Genetic Therapy and PWS — Researcher Fireside Chat [2019 CONFERENCE VIDEO]

Gene therapies have the potential to provide transformative treatments in PWS but much is still unknown in regards to the feasibility of a successful treatment. In this 53-minute video, Drs. Stormy Chamberlain and Jim Resnick give a brief overview of PWS genetics, describe the current landscape of PWS genetic therapy, and discuss the feasibility of this therapy. This is followed by questions from the audience. Click below to watch the video. If you're short on time, scroll down for time stamps to find the portions you're most interested in.

 

Presentation Summary With Timestamps

1:56 Every person with PWS has a copy of chromosome 15 that is intact (that came from mom).

  • All genetic subtypes of PWS have the PWS region genes present but silenced

3:00 Genetic Approaches for PWS:

  • Gene ‘replacement’ seeks to add active PWS genes to cells
  • Gene activation seeks to ‘turn on’ the PWS genes tha are present, but silenced

3:39 PWS Genetics – its Complicated!

  • Unlike other disorders caused by a single gene or protein, in PWS we have a lot going on!

4:20 Feasibility Questions for Genetic Therapy of PWS (list is in presentation)

6:15 Takeaways from Genetic Therapy Meeting

  • There has been promising first steps that have shown encouraging potential for PWS
  • Excellent resources are being developed to help answer our feasibility questions
  • There are additional resources needed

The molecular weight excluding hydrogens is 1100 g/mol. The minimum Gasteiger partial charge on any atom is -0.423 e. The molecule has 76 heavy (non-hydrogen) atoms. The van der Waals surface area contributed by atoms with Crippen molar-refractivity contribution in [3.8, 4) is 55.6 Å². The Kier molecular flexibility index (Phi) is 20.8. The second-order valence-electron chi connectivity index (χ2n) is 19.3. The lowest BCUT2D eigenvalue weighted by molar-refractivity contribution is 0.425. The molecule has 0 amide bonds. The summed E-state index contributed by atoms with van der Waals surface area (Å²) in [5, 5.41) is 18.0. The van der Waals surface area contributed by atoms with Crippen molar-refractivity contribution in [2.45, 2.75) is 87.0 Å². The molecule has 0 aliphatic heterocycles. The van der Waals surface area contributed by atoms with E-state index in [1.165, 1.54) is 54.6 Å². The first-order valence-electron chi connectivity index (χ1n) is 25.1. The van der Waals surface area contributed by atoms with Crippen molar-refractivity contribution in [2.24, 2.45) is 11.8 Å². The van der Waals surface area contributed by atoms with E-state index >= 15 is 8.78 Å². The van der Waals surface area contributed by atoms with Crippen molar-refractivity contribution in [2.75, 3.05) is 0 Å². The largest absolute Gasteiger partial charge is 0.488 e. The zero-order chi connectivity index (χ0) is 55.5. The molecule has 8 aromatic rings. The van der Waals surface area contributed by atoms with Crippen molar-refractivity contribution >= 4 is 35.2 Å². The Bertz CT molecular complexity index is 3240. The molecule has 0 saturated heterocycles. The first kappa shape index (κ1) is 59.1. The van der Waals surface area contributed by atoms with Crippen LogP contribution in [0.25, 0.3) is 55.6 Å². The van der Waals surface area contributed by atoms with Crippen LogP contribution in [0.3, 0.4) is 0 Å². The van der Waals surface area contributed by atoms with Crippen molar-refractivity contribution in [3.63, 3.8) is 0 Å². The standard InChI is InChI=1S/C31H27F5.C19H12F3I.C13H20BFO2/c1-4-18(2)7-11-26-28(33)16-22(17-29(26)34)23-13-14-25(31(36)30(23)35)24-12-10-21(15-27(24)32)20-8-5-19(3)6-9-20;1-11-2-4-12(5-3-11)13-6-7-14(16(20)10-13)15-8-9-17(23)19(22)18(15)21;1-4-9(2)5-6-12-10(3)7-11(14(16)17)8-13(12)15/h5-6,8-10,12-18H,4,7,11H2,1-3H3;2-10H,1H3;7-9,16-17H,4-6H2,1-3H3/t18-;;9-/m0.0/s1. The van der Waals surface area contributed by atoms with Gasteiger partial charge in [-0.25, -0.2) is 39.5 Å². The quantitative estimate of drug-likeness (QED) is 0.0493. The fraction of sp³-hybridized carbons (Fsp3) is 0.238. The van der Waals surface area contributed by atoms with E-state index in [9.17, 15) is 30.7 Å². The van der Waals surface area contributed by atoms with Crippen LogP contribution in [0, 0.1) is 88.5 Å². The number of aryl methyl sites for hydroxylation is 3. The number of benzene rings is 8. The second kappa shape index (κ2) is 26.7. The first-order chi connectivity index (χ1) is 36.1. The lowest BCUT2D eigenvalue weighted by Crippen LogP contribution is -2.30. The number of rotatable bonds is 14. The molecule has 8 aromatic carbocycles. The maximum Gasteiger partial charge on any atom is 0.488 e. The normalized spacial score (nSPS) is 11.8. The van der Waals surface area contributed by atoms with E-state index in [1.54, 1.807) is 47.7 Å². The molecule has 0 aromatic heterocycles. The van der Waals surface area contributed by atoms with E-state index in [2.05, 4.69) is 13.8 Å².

• We need to start with the end game in mind – what are we looking for when we turn the genes on?

8:04 Stormy Chamberlain, University of Connecticut

  • Researches PWS, Angelman and Dupe15 using iPS cells
  • Develops iPS cells that can also be shared with other researchers and labs
  • Looks mainly at neurons to look at gene regulation
  • Trying to understand why mom’s copy gets silenced and how to turn it on

14:08 Jim Resnick, University of Florida

  • Developing a mouse model to assess gene therapy in PWS
  • PWS may be a good candidate for gene therapy – everyone has a perfectly good copy of the maternally inherited chromosome that is just not working – if we can activate these genes, there may be therapeutic value
  • In development, certain things have to happen at certain times – what will happen if you put the genes back too late? Will it still be helpful?
  • SNORD116 gene deletions – have many of the same traits as PWS. Suggests this one gene is very important. Dr. Resnick is looking to re-establish SNORD116 in a mouse model and then determine WHEN this needs to happen in order to see benefit.

24:25 Begins Q&A with the Audience

donate to FPWR for PWS research

Topics: Research

Susan Hedstrom

author-image

Susan Hedstrom is the Executive Director for the Foundation for Prader-Willi Research. Passionate about finding treatments for PWS, Susan joined FPWR in 2009 shortly after her son, Jayden, was diagnosed with Prader-Willi Syndrome. Rather than accepting PWS as it has been defined, Susan has chosen to work with a team of pro-active and tireless individuals to accelerate PWS research in order to change the future of PWS. Inspired by her first FPWR conference and the team of researchers that were working to find answers for the syndrome, she joined the FPWR team in 2010 and led the development of the One SMALL Step walk program. Under Susan’s leadership, over $15 million has been raised for PWS related research.

FPWR-Group-CTA-1-Donate
FPWR-CTA-2-Fundraise
FPWR-CTA-3-Participate-Clinical-Trial